Barker, a onetime movie Tarzan, was droll as her alcoholic boyfriend.
Alain Cuny's severe self-confidence as Steiner is convincing, which
is why his end is a shock. And remember Anouk Aimee, her dark glasses
concealing a black eye; the practical, commonsensical Adriana Moneta
as the streetwalker; Alain Dijon as the satanic ringleader at the nightclub;
and always Mastroianni, his eyes squinting against a headache or a deeper
ache of the soul. He was always a passive actor, and here that quality
is needed: Seeking happiness but unable to take the steps to find it,
he spends his nights in endless aimless searching, trying to please
everyone, the juggler with more balls than skills.
Movies do not change, but their viewers do. When I saw ``La Dolce Vita''
in 1960, I was an adolescent for whom ``the sweet life'' represented
everything I dreamed of: sin, exotic European glamour, the weary romance
of the cynical newspaperman. When I saw it again, around 1970, I was
living in a version of Marcello's world; Chicago's North Avenue was
not the Via Veneto, but at 3 a.m. the denizens were just as colorful,
and I was about Marcello's age.
When I saw the movie around 1980, Marcello was the same age, but I was
10 years older, had stopped drinking, and saw him not as a role model
but as a victim, condemned to an endless search for happiness that could
never be found, not that way. By 1991, when I analyzed the film a frame
at a time at the University of Colorado, Marcello seemed younger still,
and while I had once admired and then criticized him, now I pitied and
loved him. And when I saw the movie right after Mastroianni died, I
thought that Fellini and Marcello had taken a moment of discovery and
made it immortal. There may be no such thing as the sweet life. But
it is necessary to find that out for yourself.
La Dolce Vita
Marcello Rubini: Marcello Mastroianni
Sylvia: Anita Ekberg
Maddalena: Anouk Aimee
Emma: Yvonne Furneaus
Fanny: Megali Noel
Robert: Lex Barker
Steiner: Alain Cuny
Riccardo: Riccardo Garrone
Marcello's father: Annibale Ninchi
Directed by Federico Fellini; written by Fellini, Ennio Flaiano, Tullio
Pinelli and Brunello Rondi. Produced by Giuseppe Amato, Franco Magli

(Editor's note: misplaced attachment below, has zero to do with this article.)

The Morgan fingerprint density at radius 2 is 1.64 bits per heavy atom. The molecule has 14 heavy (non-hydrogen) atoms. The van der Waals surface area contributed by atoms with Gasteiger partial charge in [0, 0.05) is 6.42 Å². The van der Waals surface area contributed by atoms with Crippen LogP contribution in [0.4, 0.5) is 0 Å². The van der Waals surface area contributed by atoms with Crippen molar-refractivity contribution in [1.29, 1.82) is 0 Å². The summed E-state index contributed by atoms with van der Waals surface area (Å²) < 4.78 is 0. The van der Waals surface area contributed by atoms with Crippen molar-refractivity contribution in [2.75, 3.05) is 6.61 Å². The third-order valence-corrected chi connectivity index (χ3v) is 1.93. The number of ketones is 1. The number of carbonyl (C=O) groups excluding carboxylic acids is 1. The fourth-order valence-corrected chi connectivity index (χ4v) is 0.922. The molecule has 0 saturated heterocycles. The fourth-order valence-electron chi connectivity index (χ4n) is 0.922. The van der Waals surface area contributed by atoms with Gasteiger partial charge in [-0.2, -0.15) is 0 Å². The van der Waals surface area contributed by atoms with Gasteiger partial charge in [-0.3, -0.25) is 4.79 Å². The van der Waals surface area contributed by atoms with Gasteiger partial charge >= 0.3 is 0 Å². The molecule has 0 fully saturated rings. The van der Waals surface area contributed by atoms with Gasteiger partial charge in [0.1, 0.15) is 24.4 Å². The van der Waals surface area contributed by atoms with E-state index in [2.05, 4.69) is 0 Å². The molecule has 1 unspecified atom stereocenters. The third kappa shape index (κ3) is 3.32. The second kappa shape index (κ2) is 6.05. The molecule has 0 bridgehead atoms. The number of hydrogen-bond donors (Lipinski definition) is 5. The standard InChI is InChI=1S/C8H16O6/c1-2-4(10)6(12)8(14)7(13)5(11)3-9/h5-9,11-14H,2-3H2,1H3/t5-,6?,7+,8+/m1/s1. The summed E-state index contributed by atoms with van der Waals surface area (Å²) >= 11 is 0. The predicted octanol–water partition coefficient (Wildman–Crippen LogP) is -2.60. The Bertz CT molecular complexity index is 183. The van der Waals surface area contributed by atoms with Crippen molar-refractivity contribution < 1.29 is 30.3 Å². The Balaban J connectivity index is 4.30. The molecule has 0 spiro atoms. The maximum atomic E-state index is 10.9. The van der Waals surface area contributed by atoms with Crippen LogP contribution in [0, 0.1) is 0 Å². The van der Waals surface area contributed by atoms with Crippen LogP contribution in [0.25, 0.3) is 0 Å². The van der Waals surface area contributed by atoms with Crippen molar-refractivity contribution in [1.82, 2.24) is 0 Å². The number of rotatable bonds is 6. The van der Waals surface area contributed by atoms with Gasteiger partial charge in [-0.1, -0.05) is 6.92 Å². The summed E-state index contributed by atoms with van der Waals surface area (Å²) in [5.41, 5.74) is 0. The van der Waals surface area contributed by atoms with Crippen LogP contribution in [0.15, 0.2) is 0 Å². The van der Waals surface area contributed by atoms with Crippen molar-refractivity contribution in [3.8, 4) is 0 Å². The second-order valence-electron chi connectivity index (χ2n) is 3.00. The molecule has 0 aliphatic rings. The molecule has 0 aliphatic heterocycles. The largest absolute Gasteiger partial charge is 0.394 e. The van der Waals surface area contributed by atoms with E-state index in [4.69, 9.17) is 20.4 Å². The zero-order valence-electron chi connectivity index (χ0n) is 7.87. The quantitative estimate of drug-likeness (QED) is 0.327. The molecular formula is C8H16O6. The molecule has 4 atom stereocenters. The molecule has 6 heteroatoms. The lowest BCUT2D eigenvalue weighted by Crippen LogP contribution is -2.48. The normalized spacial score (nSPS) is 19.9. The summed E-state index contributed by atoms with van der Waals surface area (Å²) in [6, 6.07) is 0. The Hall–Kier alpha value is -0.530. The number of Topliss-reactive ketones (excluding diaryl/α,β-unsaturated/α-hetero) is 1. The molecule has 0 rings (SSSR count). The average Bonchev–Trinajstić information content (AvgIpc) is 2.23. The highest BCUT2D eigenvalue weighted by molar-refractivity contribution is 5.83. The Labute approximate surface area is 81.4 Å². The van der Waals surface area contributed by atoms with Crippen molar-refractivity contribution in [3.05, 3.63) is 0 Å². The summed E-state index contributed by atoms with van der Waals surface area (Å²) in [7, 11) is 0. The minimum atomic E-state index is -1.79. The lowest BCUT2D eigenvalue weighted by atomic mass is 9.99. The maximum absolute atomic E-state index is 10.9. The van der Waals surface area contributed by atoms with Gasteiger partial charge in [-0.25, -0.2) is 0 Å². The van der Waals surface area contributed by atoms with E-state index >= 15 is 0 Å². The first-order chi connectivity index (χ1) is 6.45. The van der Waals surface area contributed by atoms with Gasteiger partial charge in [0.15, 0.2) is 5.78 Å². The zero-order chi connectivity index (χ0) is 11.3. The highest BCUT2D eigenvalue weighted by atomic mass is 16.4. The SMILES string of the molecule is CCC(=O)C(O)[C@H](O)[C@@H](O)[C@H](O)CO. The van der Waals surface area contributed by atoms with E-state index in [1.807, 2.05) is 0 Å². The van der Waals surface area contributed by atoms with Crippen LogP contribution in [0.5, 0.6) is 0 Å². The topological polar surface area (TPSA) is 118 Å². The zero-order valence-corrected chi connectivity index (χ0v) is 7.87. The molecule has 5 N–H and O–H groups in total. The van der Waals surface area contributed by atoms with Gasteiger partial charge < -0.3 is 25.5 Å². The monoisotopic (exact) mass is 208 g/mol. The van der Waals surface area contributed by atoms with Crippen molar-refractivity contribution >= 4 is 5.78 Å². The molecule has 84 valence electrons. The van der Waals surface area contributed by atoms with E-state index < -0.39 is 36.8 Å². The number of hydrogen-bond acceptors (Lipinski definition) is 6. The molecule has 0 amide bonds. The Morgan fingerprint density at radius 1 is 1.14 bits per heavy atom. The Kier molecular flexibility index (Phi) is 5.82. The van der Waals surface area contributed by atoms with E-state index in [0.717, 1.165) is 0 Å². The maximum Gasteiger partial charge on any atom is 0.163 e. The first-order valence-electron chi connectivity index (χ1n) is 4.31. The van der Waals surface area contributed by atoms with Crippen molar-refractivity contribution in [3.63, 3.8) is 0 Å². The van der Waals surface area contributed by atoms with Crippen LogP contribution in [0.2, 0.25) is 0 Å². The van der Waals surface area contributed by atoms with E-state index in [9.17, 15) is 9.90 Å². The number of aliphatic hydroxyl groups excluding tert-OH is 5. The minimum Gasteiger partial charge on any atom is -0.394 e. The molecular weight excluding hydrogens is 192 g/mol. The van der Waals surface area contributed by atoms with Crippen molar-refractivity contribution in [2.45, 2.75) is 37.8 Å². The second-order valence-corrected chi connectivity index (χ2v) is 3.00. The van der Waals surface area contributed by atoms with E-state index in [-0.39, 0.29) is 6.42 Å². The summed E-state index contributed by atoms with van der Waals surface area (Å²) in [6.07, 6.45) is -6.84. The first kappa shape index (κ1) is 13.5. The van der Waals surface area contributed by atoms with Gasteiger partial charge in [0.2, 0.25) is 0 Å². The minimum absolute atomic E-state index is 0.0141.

and Angelo Rizzoli. Running time: 167 minutes. No MPAA classification.
(Adult sexual and thematic material.)
Copyright © Chicago Sun-Times Inc.
The Director :
INTERVIEW BY TONI MARAINI
Translated by A. K. Bierman (from: http://www.brightlightsfilm.com/26/fellini1.html)
Federico Fellini's fantasy world, which has become more
dreamlike over the years, shows us the spectacle of life. Yet, paradoxically,
the most surreal of Italian directors invites us to reflect on reality.
What is this reality, which contains everything that happens? Where
is it? In us? Outside of us? In our memory, which turns into myth? In
the real events that seem like dreams or in dreams that materialize
in an immense farce wherein existence is the tragicomic appearance?
Like Pirandello before him, Fellini meditates on the ease with which
we cross the borders that supposedly mark the difference between reality
As in the short film The Interview, which he made for Italian television,
Fellini identities a film director with the demiurge of a Great Spectacle.
"My films are not for understanding. They are for seeing,"
Fellini reminds anyone who persists in undervaluing the aim of his aesthetic
I talked about this and other things with Fellini in his Rome studio
sometime after his last film, La Voce della Luna (The Voice of the Moon).
Courteous, cordial, gifted with a good sense of humor, Fellini, who
is mistrustful of journalists - and who loves paradox and ambiguity
- kindly tried not to talk about this mistrust. "Really, we should
chat about other things," he told me.
-You don't like to give interviews and it's difficult for a journalist
to get one. You should know I'm more a poet than a journalist.
-Here's something that will amuse you. Because of the anxiety I had
about doing this interview, I woke up voiceless this morning, unable
to make a sound!
Perfect. I love journalists who don't talk much.
I'm reluctant to give interviews because I believe we should avoid them
and I'm trying to hold to this sane decision. But in certain cases I
end up by accepting, because there are friends who insist I do interviews.
Then there's the curiosity of meeting somebody new. Also it's flattering;
so out of an indecent vanity and a shameless desire to prattle about
myself, I consent.
I've given a lot of interviews; so, I don't trust what I say. I repeat
myself. I try to remember what I've already said and what I still haven't
said. For fear of repeating something I've already said, I invent other
-You mistrust yourself, then?
Yes, that's right. I mistrust myself, not the journalist, even if for
fifty years I've had the feeling that journalists asked me stupid questions.
An interview is a halfway point between a psychoanalytical sitting and
a competitive examination. So, I experience a slight uneasiness about
all the interviews I've given. I try to rethink myself rather than repeat
myself. And besides, I have some embarrassing limits. Sometimes I don't
-Your answers are already in your films, by having created them.
That's right. The author's most important answer is the work itself,
and in my work people have found the few things I tried to say. Despite
that, the author generally is the least suited to talk about his work.
-Those who see the film want to ask questions, and, after all, this
need is stimulated by creation. In order to try to understand your last
film, for example, I reread some paragraphs from Krishnamurti, whom
you know as a thinker.
Yes, yes. In which book did you find these paragraphs? I'd like to see
Nevertheless, I don't think that an author, when he creates, poses "others"
problems. Really, when I'm working, I don't think of others. Certainly,